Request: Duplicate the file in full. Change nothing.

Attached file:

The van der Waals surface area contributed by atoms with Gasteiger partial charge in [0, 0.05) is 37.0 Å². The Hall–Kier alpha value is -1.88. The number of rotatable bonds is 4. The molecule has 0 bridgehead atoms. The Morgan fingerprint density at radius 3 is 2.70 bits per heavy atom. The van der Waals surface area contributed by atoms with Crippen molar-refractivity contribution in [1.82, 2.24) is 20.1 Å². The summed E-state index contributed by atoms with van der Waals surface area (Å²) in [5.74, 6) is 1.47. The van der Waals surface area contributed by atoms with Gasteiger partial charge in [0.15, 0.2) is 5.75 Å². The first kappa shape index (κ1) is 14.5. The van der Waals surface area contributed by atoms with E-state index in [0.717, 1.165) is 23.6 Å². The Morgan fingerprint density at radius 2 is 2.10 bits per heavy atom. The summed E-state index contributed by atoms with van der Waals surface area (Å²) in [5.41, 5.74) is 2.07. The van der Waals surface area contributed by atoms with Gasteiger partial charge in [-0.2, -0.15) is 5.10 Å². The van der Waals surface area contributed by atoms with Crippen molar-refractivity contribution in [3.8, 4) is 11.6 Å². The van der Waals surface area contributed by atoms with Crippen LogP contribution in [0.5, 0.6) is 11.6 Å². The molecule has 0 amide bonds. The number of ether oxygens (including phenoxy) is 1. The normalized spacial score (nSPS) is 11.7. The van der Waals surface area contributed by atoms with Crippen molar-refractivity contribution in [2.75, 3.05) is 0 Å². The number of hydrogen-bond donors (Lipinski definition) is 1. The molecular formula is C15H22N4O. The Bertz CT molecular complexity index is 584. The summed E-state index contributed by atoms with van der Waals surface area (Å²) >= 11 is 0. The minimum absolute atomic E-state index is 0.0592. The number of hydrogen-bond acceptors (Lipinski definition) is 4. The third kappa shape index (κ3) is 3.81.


The van der Waals surface area contributed by atoms with Gasteiger partial charge in [0, 0.05) is 37.0 Å². The Hall–Kier alpha value is -1.88. The number of rotatable bonds is 4. The molecule has 0 bridgehead atoms. The Morgan fingerprint density at radius 3 is 2.70 bits per heavy atom. The van der Waals surface area contributed by atoms with Crippen molar-refractivity contribution in [1.82, 2.24) is 20.1 Å². The summed E-state index contributed by atoms with van der Waals surface area (Å²) in [5.74, 6) is 1.47. The van der Waals surface area contributed by atoms with Gasteiger partial charge in [0.15, 0.2) is 5.75 Å². The first kappa shape index (κ1) is 14.5. The van der Waals surface area contributed by atoms with E-state index in [0.717, 1.165) is 23.6 Å². The Morgan fingerprint density at radius 2 is 2.10 bits per heavy atom. The summed E-state index contributed by atoms with van der Waals surface area (Å²) in [5.41, 5.74) is 2.07. The van der Waals surface area contributed by atoms with Gasteiger partial charge in [-0.2, -0.15) is 5.10 Å². The van der Waals surface area contributed by atoms with Crippen molar-refractivity contribution in [3.8, 4) is 11.6 Å². The van der Waals surface area contributed by atoms with Crippen LogP contribution in [0.5, 0.6) is 11.6 Å². The molecule has 0 amide bonds. The number of ether oxygens (including phenoxy) is 1. The normalized spacial score (nSPS) is 11.7. The van der Waals surface area contributed by atoms with Crippen molar-refractivity contribution in [2.75, 3.05) is 0 Å². The number of hydrogen-bond donors (Lipinski definition) is 1. The molecular formula is C15H22N4O. The Bertz CT molecular complexity index is 584. The summed E-state index contributed by atoms with van der Waals surface area (Å²) >= 11 is 0. The minimum absolute atomic E-state index is 0.0592. The number of hydrogen-bond acceptors (Lipinski definition) is 4. The third kappa shape index (κ3) is 3.81.